“Definitely. Although we have a proud heritage and we have been a pioneer in the category that’s by no means everything.
“We cannot be complacent about the opportunity that goes forward.
“The other thing that I want to say is that, as a Finnish company we’ve been maybe a bit too much product- and service-centric. [While] we have not really been actually, on a broader scale, communicating – or telling our story.
“There are other companies in the space that have been far more aggressive in terms of the marketing investment and the visibility [from] their spend to get their brand name out there… to build this recognition factor.
“Whereas if you think about a lot of younger cyclists and athletes that have gotten into the category over the last five years, the recognition of what Polar does – and how it works and its unique benefits – is not so well known among that crowd.
“So, to your point, we definitely have to up our game in terms of raising the awareness factor, becoming better communicators, and helping to get the visibility of the brand out there alongside continuing to innovate. And also to be very good in terms of our partnering.
“There is maybe a perception that Polar is insular and not wanting to work with other third-party companies but if you really look at what we’ve done over the last five years, especially, in terms of bringing on more compatibility – for example, this work with Bluetooth standard, we’ve been driving this forward as a means for many companies to build on. Great power sensors, for example, will connect to our devices and heart rate sensors as well that work with our devices.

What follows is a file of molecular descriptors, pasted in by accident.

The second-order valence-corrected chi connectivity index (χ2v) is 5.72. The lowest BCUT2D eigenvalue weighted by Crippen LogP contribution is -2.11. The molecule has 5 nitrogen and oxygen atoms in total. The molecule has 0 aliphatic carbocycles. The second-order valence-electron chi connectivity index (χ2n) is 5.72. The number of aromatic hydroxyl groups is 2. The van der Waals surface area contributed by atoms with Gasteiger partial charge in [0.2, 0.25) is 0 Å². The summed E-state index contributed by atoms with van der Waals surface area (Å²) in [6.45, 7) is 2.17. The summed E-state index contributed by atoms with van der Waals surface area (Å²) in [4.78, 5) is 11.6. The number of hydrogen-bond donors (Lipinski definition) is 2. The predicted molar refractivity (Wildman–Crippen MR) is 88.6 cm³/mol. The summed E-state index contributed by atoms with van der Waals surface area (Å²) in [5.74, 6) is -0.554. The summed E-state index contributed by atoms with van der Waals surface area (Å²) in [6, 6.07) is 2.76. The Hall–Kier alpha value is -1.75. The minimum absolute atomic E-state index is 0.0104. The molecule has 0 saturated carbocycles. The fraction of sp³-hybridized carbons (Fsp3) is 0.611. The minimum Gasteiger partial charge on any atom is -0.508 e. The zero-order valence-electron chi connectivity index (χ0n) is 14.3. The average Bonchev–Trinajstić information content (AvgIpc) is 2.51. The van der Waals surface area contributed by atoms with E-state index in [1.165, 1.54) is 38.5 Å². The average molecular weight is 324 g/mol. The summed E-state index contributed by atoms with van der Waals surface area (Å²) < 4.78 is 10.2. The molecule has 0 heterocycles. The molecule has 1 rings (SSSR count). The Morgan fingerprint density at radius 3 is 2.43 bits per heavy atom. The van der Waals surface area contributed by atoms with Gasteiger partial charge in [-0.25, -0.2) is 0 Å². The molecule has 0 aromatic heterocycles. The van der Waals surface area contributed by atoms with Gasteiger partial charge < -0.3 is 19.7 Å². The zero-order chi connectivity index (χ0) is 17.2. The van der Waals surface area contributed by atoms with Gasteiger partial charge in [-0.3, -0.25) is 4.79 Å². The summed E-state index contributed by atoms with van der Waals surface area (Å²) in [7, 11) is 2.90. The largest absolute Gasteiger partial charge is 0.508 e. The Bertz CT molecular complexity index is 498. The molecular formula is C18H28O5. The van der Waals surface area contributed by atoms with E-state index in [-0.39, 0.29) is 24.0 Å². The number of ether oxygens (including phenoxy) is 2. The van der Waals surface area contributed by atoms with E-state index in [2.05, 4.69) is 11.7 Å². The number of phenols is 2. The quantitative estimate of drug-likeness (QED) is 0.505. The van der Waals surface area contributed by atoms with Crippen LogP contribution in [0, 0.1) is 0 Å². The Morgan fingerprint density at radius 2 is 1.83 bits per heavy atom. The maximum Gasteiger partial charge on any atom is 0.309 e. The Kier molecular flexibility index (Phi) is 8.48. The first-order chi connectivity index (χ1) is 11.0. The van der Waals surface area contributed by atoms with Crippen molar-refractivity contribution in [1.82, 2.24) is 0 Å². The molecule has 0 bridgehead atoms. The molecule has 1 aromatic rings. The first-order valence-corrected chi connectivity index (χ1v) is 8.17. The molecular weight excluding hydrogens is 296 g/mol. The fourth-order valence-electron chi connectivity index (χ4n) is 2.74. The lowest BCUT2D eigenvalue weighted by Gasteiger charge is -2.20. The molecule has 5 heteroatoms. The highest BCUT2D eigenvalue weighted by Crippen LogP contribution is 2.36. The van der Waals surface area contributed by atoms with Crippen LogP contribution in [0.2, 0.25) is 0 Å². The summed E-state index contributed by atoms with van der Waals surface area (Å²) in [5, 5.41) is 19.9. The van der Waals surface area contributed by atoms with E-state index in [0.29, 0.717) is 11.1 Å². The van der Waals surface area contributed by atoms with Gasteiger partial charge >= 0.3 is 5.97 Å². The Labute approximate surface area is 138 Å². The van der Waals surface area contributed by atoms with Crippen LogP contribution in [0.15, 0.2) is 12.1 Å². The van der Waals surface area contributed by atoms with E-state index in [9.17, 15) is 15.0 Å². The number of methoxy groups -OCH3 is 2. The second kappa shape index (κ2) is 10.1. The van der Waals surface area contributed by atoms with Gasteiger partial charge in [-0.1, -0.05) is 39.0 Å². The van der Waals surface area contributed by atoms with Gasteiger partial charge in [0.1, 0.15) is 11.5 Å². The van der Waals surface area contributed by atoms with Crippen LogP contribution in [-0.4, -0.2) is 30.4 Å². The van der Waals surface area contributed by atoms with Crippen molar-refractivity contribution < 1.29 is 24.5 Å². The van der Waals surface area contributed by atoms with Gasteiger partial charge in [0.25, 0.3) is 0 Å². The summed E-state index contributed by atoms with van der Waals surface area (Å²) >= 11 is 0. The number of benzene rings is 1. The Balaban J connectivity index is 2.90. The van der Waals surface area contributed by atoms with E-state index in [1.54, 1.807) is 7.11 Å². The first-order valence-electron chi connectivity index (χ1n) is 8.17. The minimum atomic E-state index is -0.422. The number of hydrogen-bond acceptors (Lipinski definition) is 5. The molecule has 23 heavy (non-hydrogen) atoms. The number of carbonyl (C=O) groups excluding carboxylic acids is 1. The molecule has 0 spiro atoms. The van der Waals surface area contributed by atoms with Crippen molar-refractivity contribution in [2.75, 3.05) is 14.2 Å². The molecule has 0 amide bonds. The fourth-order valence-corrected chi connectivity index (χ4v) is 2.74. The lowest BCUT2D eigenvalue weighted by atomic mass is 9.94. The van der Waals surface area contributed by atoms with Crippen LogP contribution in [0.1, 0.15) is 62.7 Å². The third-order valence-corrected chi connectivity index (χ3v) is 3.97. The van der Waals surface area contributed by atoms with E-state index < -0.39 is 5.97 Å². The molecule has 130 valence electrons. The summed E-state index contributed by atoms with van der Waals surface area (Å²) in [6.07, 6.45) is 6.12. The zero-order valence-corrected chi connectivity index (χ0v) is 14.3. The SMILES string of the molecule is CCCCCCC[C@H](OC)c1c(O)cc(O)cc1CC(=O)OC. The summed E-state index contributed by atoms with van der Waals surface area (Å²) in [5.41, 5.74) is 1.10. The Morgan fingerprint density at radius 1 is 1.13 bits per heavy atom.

“This kind of ecosystem of partnering is something that we’re fully up to. And then on the software side, for example, we launched the connectivity to Strava and just recently to TrainingPeaks. And those are just a couple of examples of how we’re developing the connectivity…
“We want to continue to do it. We’ve been a little bit late to do that, because we had a much larger legacy of our systems that had to be updated to be able to bring on these new partners. But I think we’re in a good position now to be able to speed that up.”
Looking from the outside in, it would almost seem to me like the obvious solution when Apple and Samsung and everyone started getting aggressive in the space that you’d long been part of… that the solution for [Polar] would have been to go to them and say, ‘We’ll provide the product and services and you can pay us a return…’ did that ever happen? Had you worked with Apple in the development [of its watch], have you worked with Samsung? And if so why [or] why not?
“What I can say is that a wide range of companies in that space have been approaching us and wanting to partner with us to build something.
“We’re not an ODM (original design manufacturer) type of company though and what we wanted to do is to combine this hardware and software side.
“We’ve partnered on occasion with different companies, for example we’ve done projects with Nokia in the past. We’ve done work with Adidas in the past… but I think this ‘Android wear’ opportunity, to be able to develop products based on that platform, was a really interesting opportunity which I think is a win-win: it allows us to do our unique dimension but it also allows for us to be a part of something bigger than Polar. And it makes it extremely easy for other third-party companies to develop applications that also run on our device.
“I think the timing is right now for this kind of new direction.”
– Interview by Rob Arnold